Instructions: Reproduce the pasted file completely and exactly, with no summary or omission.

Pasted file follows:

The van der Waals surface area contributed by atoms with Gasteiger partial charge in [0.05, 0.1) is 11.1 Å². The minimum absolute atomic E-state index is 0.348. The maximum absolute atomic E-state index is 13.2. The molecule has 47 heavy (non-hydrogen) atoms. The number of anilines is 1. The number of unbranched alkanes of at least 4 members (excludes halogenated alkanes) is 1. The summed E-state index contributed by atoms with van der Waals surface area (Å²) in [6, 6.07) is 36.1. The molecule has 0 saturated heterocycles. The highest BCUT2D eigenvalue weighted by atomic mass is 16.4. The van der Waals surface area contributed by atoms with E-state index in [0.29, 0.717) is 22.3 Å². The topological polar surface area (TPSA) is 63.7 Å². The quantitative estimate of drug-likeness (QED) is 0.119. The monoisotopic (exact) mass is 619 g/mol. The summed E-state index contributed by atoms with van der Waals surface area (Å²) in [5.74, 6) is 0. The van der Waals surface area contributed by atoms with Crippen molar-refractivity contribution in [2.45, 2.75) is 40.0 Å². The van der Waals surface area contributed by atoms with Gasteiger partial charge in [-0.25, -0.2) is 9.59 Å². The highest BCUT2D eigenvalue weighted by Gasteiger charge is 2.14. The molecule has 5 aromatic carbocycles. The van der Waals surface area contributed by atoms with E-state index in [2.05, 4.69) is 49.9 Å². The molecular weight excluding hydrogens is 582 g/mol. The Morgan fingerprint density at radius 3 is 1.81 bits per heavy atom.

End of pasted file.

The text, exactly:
The van der Waals surface area contributed by atoms with Gasteiger partial charge in [0.05, 0.1) is 11.1 Å². The minimum absolute atomic E-state index is 0.348. The maximum absolute atomic E-state index is 13.2. The molecule has 47 heavy (non-hydrogen) atoms. The number of anilines is 1. The number of unbranched alkanes of at least 4 members (excludes halogenated alkanes) is 1. The summed E-state index contributed by atoms with van der Waals surface area (Å²) in [6, 6.07) is 36.1. The molecule has 0 saturated heterocycles. The highest BCUT2D eigenvalue weighted by atomic mass is 16.4. The van der Waals surface area contributed by atoms with E-state index in [0.29, 0.717) is 22.3 Å². The topological polar surface area (TPSA) is 63.7 Å². The quantitative estimate of drug-likeness (QED) is 0.119. The monoisotopic (exact) mass is 619 g/mol. The summed E-state index contributed by atoms with van der Waals surface area (Å²) in [5.74, 6) is 0. The van der Waals surface area contributed by atoms with Crippen molar-refractivity contribution in [2.45, 2.75) is 40.0 Å². The van der Waals surface area contributed by atoms with Gasteiger partial charge in [-0.25, -0.2) is 9.59 Å². The highest BCUT2D eigenvalue weighted by Gasteiger charge is 2.14. The molecule has 5 aromatic carbocycles. The van der Waals surface area contributed by atoms with E-state index in [2.05, 4.69) is 49.9 Å². The molecular weight excluding hydrogens is 582 g/mol. The Morgan fingerprint density at radius 3 is 1.81 bits per heavy atom.